San Antonio’s businesses and chambers of commerce had mixed reactions to Gov. Greg Abbott’s announcement Tuesday that he soon will end Texas’ statewide mask mandate and allow all businesses to open at full capacity.

The changes go into effect March 10.

“We applaud Governor Abbott for giving businesses the flexibility to make the decisions they feel are necessary to keep their employees, clients and customers safe and their businesses flourishing,” San Antonio Chamber of Commerce President Richard Perez said in a prepared statement.

Pointing to “improving COVID-19 numbers in the San Antonio region” and the increasing availability of vaccines, he said the chamber was “confident that our business community will continue to do everything possible to ensure a safe and healthy environment for all.”

His sentiments were echoed by Cristina Aldrete, president and CEO of the North San Antonio Chamber of Commerce, who said the governor’s decision will allow restaurants and retail businesses that have suffered under the pandemic to “safely reopen.”

“After dealing with COVID for a year now, San Antonio businesses know the protocols they have to have in place for their employees to feel safe and give their customers the confidence to keep coming back,” she said.

Other business association leaders were incensed.

Marina Gonzales, president and CEO of San Antonio Hispanic Chamber of Commerce, said the move “not only puts many vulnerable people at risk, it also poses a serious threat to our small business community,” who depend on consumers feeling confident in the safety of a business.

Abbott made his remarks Tuesday from a Mexican restaurant in Lubbock, where he said that the pandemic had reached a point where “people and businesses don’t need the state telling them how to operate” any longer.

“It is now time to open Texas 100%,” he said.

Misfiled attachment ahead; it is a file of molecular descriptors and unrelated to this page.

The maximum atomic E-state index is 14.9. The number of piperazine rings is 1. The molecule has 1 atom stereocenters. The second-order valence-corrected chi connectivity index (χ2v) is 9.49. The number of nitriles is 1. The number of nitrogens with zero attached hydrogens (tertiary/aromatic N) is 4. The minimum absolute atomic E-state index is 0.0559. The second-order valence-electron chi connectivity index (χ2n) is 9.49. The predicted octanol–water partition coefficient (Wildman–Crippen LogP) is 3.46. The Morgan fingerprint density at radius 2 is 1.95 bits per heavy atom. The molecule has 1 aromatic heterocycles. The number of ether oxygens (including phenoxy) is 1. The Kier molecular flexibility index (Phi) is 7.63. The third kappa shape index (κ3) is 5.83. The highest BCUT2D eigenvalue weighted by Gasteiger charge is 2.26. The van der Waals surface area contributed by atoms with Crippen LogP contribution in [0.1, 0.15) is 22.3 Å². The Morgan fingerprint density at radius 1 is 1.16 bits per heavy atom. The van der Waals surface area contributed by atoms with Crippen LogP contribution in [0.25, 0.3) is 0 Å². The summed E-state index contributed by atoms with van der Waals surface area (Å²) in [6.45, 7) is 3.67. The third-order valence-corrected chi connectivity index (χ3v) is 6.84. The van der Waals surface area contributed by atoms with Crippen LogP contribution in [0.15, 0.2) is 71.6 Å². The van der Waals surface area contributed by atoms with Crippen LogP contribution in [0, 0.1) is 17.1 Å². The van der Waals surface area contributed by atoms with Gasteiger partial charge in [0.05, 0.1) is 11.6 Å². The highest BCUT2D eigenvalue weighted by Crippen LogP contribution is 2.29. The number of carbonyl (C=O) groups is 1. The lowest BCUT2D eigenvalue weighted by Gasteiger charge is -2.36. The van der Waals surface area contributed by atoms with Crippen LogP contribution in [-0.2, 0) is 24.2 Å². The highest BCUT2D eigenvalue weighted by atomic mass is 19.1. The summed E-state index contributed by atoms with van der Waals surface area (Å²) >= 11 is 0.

By all metrics, the pandemic is still raging in Texas. More than 200 deaths were reported on average every day in the last week. Experts say the state is still a long way from reaching herd immunity, which would require some 70%-80% of the population to be fully vaccinated. Among the nation’s four largest states, Texas has the lowest full vaccination rate, at 6.5%.

Restaurants have been at the forefront of the debate over pandemic restrictions on businesses. Many San Antonio restaurant owners said they will continue to operate under self-imposed restrictions but that Tuesday’s development thrusts them back into a highly politicized fight.

“It just makes things more frustrating,” said Jennifer Dobbertin, who owns the restaurants Best Quality Daughter and Tenko Ramen. “It opens the floodgates for people to argue with you.”

She said the news spread like wildfire through her staff, prompting a flurry of texts asking her to clarify the restaurant’s policies. Her restaurants will continue to require masks and operate at 75% capacity, she said, although moving to that capacity from 50% last week already “felt a little hairy.”

“My staff is very afraid,” said Jody Newman, who owns The Friendly Spot Ice House. “Many have had uncomfortable confrontations over trying to enforce masks.” She said some longtime staff members had left over issues with customers and masks.

Abbott’s order leaves room for business to impose their own mask mandates on employees or customers, which San Antonio Mayor Ron Nirenberg said at a briefing Tuesday that he would urge local businesses to do.

But not all will do so. Shortly after the governor’s announcement, San Antonio-based grocery chain H-E-B put out a statement that it would continue to require employees to wear masks but only “urge” customers to do the same.

Abbott’s remarks did lay out some possibilities in which local restrictions could be put in place, including business restrictions. If COVID-19 hospitalizations in any of Texas’ 22 hospital regions rise above 15% of the capacity in that region for seven straight days, a county judge “may use COVID mitigation strategies in their county.”

But even in those circumstances, businesses still must be allowed to operate at a minimum 50% occupancy.

Many owners said they were caught by surprise.

Newman, the owner of The Friendly Spot, said she had fielded calls throughout the day from staff and other restaurant operators seeking clarity on what the new measures mean. She said she is waiting to hear from the Texas Restaurant Association to hear its interpretation of the order, as well as for guidance from the City of San Antonio.

Louis Barrios, owner of Los Barrios Mexican Restaurant and three related eateries in the area, said he has struggled to get clarification on the order and how it relates to social distancing requirements.

In any case, he said, he doesn’t plan to open up fully yet.

“Just because you lift an order, it doesn’t change public sentiment,” he said. “Half of our customers aren’t ready for that. And we follow the marketplace.”

Waylon Cunningham covered business and technology for the San Antonio Report.